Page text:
Federal Circuit Patent Updates - March 2010

Federal Circuit Patent Updates - March 2010

Publications

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Marrin v. Griffin (Newman, Bryson, Dyk)

March 23, 2010 9:52 AM

(Dyk, J.)  Affirming summary judgment of invalidity of patent directed to a scratch-off label.  The words “for permitting” in the preamble did not limit the claim.  Newman, J. dissented.

A full version of the text is available here.

Ariad Pharmaceuticals, Inc. v. Eli Lilly and Co. (en banc)

March 23, 2010 9:48 AM

(Lourie, J.) Reversing denial of JMOL and holding claims invalid for failure to meet the written description requirement. “We now reaffirm that §112, first paragraph, contains a written description requirement separate from enablement.” The written description requirement applies to both original and amended claims. “Thus, although written description and enablement often rise and fall together, requiring a written description of the invention plays a vital role in curtailing claims that do not require undue experimentation to make and use, and thus satisfy enablement, but that have not been invented, and thus cannot be described.” Newman, J. filed a separate opinion expressing additional views. Gajarsa, J. concurred. Rader, J. and Linn, J. concurred-in-part and dissented-in-part.

WilmerHale filed an amicus curiae brief on behalf of Abbott Laboratories in support of maintaining a separate written description requirement.

A full version of the text is available here.

Laboratory Corp. of America Holdings v. Metabloite Laboratories, Inc. (Gajarsa, Dyk, Moore)

March 23, 2010 9:45 AM

(Gajarsa, J.)  Transferring case due to lack of appellate jurisdiction.  Prior litigation determined that plaintiff’s use of a test for detecting vitamin deficiencies was infringing.  Plaintiff subsequently sought declaratory judgment that outsourcing tests to a third party does not violate a contract with defendants.  The Court does not have appellate jurisdiction because the present declaratory judgment case presents no disputed questions of patent law.  Dyk, J. dissented.

A full version of the text is available here.

Delaware Valley Floral Group, Inc. v. Shaw Rose Nets, Llc. (Bryson, Linn, Prost)

March 23, 2010 9:41 AM

(Prost, J.) Affirming summary judgment of invalidity based on the on-sale bar. The inventor testified at deposition that roses produced using the invention were sold more than a year before the patent application was filed. In response to a motion for sanctions, the inventor executed an errata sheet attempting to alter the deposition testimony. “[The inventor] did not attempt to submit an errata sheet to make substantive changes to his unequivocal testimony until after the thirty days permitted under Rule 30(e) and after Plaintiffs moved for sanctions due to the application of the on-sale bar. Under the circumstances here, [the patentee] has failed to demonstrate that the district court abused its discretion by excluding his errata sheet.”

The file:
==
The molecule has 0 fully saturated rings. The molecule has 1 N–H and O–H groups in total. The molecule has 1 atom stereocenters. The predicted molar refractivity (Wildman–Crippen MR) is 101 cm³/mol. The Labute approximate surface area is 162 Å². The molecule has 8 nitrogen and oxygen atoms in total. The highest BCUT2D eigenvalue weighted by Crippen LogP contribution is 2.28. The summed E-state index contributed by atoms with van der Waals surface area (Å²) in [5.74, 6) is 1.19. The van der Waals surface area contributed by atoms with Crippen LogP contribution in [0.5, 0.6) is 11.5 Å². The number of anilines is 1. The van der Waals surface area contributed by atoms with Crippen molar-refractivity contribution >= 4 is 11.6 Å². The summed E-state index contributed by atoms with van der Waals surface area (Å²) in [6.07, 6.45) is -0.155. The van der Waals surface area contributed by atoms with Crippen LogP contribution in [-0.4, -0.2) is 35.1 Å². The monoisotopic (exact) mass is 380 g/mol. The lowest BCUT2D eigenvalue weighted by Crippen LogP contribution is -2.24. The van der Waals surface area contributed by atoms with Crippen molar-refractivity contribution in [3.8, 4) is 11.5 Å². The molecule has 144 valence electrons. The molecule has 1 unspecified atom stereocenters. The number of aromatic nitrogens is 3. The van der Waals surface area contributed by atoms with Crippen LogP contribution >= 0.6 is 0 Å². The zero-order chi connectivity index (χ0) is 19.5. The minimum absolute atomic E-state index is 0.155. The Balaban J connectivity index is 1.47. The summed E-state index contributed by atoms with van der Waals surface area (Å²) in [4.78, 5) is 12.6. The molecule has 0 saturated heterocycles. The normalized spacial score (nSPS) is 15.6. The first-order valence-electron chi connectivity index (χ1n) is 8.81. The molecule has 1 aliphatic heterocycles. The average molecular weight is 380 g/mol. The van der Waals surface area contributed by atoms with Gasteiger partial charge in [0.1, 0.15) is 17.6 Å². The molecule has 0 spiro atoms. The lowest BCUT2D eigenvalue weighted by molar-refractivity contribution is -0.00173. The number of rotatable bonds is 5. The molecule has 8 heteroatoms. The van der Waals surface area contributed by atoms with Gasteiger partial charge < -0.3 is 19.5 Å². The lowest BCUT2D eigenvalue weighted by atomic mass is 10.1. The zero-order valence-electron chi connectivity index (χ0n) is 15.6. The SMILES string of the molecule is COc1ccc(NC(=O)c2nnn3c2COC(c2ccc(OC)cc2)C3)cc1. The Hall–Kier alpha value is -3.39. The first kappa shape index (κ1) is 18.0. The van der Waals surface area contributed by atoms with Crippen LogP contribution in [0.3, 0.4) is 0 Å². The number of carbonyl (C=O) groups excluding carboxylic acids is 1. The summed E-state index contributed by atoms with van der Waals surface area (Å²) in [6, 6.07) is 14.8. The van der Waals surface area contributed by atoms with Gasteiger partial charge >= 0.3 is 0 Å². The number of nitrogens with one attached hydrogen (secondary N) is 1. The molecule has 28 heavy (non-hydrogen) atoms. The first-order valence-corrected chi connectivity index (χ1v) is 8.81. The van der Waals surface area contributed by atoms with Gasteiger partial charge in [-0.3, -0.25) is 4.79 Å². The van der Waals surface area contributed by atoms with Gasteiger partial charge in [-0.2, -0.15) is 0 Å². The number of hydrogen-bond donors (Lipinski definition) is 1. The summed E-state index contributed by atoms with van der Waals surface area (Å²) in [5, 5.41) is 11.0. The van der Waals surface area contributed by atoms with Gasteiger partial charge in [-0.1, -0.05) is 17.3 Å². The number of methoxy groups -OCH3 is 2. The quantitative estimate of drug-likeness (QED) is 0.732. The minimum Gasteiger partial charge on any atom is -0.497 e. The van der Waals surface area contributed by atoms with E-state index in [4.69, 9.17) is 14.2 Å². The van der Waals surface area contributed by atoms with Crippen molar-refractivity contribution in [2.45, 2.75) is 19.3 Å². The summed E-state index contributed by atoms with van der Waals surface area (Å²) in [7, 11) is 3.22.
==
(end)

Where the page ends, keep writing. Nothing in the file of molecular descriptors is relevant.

A full version of the text is available here.

I4I v. Microsoft [reissued] (Schall, Prost, Moore)

March 23, 2010 9:38 AM

(Prost, J.) The Court reissued its Dec. 22, 2009, opinion adding a section on willfulness explaining that a single sentence in defendant’s brief (“[Defendant] is entitled to judgment as a matter of law on the issue of willfulness”) failed to challenge the jury’s finding of willfulness and, even if it did, the jury’s finding was supported by substantial evidence.

A full version of the text is available here.

Richardson v. Stanley Works, Inc. (Lourie, Dyk, Kendall)

March 11, 2010 10:23 AM

(Lourie, J.) Affirming judgment of non-infringement of design patent on a hammer. Under 9th Circuit law, a jury demand was untimely.

A full version of the text is available here.

Ajinomoto Co., Inc. v. International Trade Commission (Newman, Lourie, Linn).

March 11, 2010 10:06 AM

(Lourie, J.) Affirming finding that patent failed to comply with the best mode requirement and was unenforceable. The inventors failed to disclose best host strains for claimed process for making lysine using a genetically altered E. coli.